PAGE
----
Not just a nose

Designer of many beloved perfumes recalls his favorite New York City scents

Rodrigo Flores-Roux ‘s favorite scents

Few scents evoke childhood for me as strongly as the mix of horses, hot dogs and the N train found only at Grand Army Plaza. The warm, meaty smell reminds me of holding my mom’s hand on the way to the Barbie room in F.A.O Schwarz. I cannot imagine a happier time.

That’s one of my favorite scents in New York (and the world), but what would an expert say? To find out, we met up with Rodrigo Flores-Roux, a senior perfumer at the major perfume manufacturer Givaudan.

“It is a strange thing to say that one of my favorite smells in New York is actually the soil of Central Park after a snowstorm,” he says over lunch at Fred’s at Barneys Uptown. He adds that he also loves the smell of a certain magnolia tree at the Frick Gardens when it blooms in the spring and 20th Street and Ninth Avenue around Christmas time when two different groceries put out their trees. “I always go there and stand at the corner,” he says. 

Flores-Roux has designed many of the world’s most popular perfumes, including 12 scents for John Varvatos, Clinique’s Happy (which he co-authored), Dolce & Gabbana’s Velvet collection, Elizabeth Arden’s Green Tea collection, a signature scent for the St. Regis hotels and scents for celebrities like Jennifer Lopez and Kylie Minogue.

Just don’t call him a “nose.”

“It’s like, are you going to call a pianist a ‘hand’ or an ‘ear’? There’s technique in playing an instrument, but there’s also technique in using our instruments,” he says, tapping his own.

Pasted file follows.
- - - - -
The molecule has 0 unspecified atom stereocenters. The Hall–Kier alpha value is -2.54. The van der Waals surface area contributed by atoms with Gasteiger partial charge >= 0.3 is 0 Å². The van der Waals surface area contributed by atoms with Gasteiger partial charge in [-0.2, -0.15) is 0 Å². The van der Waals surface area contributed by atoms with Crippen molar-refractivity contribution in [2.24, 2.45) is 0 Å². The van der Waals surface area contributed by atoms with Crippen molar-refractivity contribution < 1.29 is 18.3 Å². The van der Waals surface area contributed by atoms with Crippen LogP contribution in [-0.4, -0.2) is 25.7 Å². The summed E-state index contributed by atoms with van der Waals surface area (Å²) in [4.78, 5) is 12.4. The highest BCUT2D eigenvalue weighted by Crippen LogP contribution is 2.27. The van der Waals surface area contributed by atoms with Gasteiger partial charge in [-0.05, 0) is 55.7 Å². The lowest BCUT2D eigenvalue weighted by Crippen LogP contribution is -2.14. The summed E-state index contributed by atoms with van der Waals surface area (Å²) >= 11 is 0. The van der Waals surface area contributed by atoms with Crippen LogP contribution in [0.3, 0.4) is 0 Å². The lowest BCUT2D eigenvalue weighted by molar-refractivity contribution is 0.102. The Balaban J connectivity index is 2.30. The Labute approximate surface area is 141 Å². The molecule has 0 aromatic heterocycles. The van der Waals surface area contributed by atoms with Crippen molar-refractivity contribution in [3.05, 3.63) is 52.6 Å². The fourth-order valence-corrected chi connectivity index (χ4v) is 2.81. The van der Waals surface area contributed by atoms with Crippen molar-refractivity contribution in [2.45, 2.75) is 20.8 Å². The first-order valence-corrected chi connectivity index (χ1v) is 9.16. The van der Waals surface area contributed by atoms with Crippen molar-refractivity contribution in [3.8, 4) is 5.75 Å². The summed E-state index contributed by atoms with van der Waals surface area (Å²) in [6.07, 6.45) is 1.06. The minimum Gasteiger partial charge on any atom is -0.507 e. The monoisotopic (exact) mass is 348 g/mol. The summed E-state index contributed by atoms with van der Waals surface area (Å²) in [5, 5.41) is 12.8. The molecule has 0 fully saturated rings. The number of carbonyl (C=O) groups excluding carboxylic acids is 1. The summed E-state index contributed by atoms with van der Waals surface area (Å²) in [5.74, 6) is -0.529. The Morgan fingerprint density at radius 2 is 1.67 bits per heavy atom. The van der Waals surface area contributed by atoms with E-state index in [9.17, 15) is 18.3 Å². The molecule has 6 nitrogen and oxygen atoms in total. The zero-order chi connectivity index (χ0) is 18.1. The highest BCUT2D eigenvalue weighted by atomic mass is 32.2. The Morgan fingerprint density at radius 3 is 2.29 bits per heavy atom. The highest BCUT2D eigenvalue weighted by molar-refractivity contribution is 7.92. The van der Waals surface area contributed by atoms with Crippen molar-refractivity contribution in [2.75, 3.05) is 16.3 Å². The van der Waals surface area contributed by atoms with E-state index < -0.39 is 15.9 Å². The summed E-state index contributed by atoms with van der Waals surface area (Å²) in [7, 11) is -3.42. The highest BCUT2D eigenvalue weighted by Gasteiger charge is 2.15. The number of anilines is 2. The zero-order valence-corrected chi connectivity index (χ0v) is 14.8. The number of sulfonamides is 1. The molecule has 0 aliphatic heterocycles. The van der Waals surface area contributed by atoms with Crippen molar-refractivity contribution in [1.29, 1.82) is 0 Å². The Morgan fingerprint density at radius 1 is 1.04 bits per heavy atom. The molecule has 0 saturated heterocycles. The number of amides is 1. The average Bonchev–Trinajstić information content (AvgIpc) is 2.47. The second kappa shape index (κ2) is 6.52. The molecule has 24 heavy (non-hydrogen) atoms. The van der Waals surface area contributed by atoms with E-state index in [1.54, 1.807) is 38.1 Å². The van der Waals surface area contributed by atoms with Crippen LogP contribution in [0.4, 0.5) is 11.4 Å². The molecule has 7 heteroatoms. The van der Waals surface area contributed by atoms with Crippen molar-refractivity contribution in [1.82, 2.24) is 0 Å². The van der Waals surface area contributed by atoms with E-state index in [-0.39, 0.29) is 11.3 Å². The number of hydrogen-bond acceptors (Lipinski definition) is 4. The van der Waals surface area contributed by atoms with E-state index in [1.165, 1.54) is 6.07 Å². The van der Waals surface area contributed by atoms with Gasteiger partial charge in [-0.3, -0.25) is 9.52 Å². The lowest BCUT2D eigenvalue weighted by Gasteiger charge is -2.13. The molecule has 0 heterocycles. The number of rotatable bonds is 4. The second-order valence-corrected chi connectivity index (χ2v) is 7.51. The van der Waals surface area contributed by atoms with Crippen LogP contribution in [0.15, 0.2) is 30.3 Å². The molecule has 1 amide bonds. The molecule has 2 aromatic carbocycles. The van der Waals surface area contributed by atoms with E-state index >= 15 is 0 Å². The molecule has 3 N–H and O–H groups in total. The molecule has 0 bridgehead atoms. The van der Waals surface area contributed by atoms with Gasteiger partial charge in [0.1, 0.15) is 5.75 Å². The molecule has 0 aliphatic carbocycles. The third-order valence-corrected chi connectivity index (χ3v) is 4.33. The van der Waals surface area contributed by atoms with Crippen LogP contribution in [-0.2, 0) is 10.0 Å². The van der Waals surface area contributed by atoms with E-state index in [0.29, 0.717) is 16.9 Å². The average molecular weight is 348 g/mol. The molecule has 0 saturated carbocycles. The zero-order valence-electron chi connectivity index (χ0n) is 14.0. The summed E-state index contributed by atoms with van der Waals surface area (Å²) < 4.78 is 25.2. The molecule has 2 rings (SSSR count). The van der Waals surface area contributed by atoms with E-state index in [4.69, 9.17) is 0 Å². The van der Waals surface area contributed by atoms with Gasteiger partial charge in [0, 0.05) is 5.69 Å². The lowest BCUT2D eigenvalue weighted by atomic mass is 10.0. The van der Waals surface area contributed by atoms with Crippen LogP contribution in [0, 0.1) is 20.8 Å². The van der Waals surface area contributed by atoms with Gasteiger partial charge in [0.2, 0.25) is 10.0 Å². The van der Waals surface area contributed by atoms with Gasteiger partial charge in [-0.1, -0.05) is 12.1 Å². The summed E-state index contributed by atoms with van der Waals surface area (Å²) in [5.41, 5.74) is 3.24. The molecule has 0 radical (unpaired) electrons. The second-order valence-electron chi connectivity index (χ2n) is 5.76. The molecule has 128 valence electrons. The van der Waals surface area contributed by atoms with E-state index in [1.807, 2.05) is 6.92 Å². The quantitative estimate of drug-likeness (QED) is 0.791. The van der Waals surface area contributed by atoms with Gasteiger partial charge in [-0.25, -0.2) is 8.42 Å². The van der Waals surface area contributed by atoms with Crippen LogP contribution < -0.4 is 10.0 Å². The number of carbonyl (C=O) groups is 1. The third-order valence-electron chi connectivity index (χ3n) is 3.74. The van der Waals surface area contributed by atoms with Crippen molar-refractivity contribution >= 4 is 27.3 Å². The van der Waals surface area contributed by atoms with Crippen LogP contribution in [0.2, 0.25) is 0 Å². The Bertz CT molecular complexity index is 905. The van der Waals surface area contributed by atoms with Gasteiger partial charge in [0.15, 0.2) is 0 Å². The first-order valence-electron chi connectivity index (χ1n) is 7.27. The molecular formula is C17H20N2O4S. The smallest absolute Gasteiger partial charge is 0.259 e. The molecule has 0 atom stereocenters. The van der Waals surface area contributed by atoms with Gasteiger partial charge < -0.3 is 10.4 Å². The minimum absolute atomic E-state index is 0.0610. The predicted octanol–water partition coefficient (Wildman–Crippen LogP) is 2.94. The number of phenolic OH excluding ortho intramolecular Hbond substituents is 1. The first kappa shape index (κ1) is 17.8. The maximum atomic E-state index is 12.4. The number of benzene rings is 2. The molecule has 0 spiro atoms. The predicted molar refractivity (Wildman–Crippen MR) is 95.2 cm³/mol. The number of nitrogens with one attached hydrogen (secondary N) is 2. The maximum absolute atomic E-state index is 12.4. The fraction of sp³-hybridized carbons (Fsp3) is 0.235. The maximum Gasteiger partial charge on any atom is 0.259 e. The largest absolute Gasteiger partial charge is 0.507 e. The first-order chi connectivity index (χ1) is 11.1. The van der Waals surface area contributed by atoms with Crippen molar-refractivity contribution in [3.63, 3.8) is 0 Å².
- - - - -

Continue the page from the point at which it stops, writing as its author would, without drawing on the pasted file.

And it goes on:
Rodrigo Flores-Roux was (twice) asked to create
a perfume based on the color black.

We wander downstairs to Barneys’ perfume counter, where he reaches for the scents he designed, spraying them liberally on the paper samplers. I mention to him that I love rose scents, and he recommends I try his Dolce & Gabbana’s Velvet Rose. The scent is fresh and rich without being overpowering. When a saleswoman recommends I try another rose scent — which Flores-Roux did not design — he sniffs it distastefully and says, “Mine is better.”     

He also gestures to a few lines that he designed but is regretfully unable to talk about. “Some important houses out there don’t reveal the names of the perfumers and they actually want to take credit,” he says. “So that’s a little bit sad and a little bit ungrateful.”

Indeed, designing a perfume is just as much an artistic process as designing a dress, particularly when Flores-Roux receives super abstract instructions from potential clients like: “Design me a perfume based on the color black,” a request he has received twice. Or “the moment when Louis XIV met his future wife,” which he did for the small but exclusive brand Arquiste Parfumeur. He enjoys the challenge, though, describing his process as simply “start with your gut.”

Perhaps the hardest thing for him to do is avoid smelling things (and passing judgment on them). “My fiancée, she’s always like, ‘Stop smelling, stop smelling!’” He laughs, insisting that he does know when to turn his super sense off:  “I don’t smell at the table,” he promises. “I think that’s kind of bad manners.”